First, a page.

Women’s basketball rebuilds team after loss of key seniors


Senior Quinn Madden recorded 213 points last season. Beacon Archive

By Andrew Lin

For two years, junior forward Sam Boyle played alongside her older sister Charlie Boyle ‘19, but she will be taking the court alone this year. Instead of inheriting her sister’s playstyle, however, Sam Boyle hopes to bring a new dimension to the women’s basketball team.

“[Charlie] is a really good player, but I’ve played on a lot of teams without her,” Sam Boyle said in an interview. “I’ve learned how to change up my game when she’s not there. I knew I was big but I wasn’t that big, and if I wanted to get better and continue to play at a high level, I needed to get different skill sets. I completely pushed away from the post and worked on shooting and dribbling. It’s just going to be a complete offensive switch from where we were last year.”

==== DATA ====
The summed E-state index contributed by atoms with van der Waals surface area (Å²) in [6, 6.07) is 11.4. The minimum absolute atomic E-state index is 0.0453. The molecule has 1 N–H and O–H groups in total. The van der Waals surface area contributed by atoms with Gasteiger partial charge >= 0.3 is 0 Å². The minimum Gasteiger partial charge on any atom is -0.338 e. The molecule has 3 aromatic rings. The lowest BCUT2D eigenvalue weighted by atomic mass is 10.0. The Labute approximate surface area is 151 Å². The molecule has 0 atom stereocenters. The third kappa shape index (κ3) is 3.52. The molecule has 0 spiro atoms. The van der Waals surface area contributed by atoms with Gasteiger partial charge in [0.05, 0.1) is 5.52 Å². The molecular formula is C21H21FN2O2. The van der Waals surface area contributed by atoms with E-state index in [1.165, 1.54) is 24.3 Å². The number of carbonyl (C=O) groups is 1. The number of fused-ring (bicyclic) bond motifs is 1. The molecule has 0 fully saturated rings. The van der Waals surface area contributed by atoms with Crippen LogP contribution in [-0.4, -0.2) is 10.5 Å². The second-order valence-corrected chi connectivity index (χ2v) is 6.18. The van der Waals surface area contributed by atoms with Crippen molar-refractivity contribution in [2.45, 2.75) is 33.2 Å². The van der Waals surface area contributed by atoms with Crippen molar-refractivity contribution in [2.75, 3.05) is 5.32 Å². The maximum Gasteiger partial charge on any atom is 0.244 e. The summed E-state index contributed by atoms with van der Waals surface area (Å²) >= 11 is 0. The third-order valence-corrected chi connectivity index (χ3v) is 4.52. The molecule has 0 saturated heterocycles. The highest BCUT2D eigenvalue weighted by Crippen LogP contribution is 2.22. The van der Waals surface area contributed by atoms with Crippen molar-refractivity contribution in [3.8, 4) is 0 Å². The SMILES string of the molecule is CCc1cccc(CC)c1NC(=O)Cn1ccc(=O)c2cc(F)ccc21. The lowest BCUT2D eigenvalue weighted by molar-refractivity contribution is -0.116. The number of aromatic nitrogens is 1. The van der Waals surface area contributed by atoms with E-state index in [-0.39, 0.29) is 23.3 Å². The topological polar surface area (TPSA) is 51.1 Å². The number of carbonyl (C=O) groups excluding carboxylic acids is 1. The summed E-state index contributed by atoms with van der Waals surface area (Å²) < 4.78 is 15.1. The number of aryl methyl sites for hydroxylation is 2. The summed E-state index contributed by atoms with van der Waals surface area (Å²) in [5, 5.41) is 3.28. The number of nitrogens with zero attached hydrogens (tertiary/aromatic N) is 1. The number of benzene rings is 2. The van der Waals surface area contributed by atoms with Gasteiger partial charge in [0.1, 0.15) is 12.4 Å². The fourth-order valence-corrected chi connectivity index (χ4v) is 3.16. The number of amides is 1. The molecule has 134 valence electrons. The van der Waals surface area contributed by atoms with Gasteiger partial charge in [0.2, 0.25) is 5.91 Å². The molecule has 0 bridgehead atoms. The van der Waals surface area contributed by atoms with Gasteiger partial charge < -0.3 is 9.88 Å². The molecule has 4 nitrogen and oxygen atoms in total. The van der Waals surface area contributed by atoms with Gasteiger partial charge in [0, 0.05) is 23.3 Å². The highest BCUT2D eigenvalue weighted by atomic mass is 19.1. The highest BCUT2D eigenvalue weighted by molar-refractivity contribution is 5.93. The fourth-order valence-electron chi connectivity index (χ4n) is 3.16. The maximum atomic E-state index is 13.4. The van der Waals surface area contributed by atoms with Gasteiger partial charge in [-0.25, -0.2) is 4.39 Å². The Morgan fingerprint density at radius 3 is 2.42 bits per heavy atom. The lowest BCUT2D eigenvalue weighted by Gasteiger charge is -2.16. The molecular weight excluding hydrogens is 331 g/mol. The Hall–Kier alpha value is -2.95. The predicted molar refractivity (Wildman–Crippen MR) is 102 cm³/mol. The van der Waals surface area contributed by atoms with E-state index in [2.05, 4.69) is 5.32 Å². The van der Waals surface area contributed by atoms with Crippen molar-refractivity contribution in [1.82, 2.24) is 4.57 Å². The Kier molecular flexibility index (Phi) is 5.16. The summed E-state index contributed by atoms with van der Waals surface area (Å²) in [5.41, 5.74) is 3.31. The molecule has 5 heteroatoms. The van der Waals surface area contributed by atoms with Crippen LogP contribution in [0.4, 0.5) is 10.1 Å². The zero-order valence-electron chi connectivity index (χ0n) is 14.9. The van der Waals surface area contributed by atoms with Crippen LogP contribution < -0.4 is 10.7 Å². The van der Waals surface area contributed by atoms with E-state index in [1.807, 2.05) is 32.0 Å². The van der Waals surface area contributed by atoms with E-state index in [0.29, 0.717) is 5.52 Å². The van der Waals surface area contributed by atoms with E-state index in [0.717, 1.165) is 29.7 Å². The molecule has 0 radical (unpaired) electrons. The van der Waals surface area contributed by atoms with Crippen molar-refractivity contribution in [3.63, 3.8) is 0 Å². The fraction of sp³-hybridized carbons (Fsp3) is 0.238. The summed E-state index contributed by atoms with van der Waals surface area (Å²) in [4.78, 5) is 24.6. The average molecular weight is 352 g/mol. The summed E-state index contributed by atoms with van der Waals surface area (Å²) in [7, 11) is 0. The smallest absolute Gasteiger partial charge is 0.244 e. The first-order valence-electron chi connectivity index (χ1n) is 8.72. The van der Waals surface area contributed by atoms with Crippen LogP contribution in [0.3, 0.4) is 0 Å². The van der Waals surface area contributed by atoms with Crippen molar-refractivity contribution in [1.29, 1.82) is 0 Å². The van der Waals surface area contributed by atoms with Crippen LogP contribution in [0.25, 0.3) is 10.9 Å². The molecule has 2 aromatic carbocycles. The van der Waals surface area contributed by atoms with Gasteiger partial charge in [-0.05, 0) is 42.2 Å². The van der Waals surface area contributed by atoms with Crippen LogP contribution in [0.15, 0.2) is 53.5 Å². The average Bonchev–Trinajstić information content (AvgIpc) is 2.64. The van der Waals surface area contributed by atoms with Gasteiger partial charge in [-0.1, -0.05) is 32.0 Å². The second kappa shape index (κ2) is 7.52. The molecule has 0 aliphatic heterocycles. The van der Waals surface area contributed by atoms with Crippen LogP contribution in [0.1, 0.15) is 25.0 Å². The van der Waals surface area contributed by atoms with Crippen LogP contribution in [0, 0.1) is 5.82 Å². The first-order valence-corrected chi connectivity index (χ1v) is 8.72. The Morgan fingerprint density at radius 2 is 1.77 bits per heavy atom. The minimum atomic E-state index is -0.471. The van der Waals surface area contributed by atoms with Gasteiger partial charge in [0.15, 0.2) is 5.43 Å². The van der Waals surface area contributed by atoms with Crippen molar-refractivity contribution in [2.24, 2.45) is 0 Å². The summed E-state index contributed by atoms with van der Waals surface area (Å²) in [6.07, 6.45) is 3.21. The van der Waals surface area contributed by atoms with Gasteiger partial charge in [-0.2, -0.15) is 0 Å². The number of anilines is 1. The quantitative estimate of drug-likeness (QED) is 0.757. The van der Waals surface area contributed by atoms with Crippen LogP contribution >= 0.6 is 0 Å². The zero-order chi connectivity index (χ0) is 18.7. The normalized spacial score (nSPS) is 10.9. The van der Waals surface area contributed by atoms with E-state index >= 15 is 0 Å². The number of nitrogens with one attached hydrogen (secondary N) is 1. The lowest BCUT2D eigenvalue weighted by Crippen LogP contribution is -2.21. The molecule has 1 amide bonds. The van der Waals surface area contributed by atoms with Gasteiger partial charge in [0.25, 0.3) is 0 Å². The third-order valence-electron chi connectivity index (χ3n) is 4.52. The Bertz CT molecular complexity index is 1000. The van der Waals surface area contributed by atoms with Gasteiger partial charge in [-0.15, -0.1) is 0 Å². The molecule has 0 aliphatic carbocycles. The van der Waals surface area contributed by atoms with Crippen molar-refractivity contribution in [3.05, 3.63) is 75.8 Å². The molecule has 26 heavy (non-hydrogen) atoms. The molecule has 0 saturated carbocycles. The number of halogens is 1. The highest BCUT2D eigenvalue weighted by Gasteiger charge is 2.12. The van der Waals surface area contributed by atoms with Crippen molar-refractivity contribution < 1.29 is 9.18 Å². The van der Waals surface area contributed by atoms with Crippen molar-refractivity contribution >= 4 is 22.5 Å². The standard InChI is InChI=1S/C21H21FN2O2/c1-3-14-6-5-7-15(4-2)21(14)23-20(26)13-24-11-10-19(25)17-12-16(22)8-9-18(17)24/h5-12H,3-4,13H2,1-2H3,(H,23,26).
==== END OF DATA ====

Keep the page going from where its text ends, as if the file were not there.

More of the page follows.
The Lions finished 17-9 last season, winning 12 of their games at home. The team earned the fifth seed in the postseason and faced the fourth-seeded Massachusetts Institute of Technology in the NEWMAC playoffs. The Lions lost the game 76-58 despite 18 points from guard Natalie Busch ‘19. 

For the season, Charlie Boyle led the team in scoring with 13.5 points per game while Busch contributed 6.9 points per game. 

“[Natalie Busch and Charlie Boyle] were both great players,” head coach Bill Gould said in an interview. “Both were really smart and understood the game. Charlie was more of a physical presence and Natalie was just super smooth with the ball. Together, it was just a really tough duo for other teams to deal with. Obviously, you’re going to have to replace them and I think we can.”

The team added four new players since the end of last season, bringing in freshman forward Carla Pelino, freshman guard Chelsea Gibbons, and freshman center Chloe Allen, along with transfer student and junior guard junior Kailee Yan. Senior guard Kate Foultz praised the freshman for their willingness to adapt and encouraged them to be more vocal.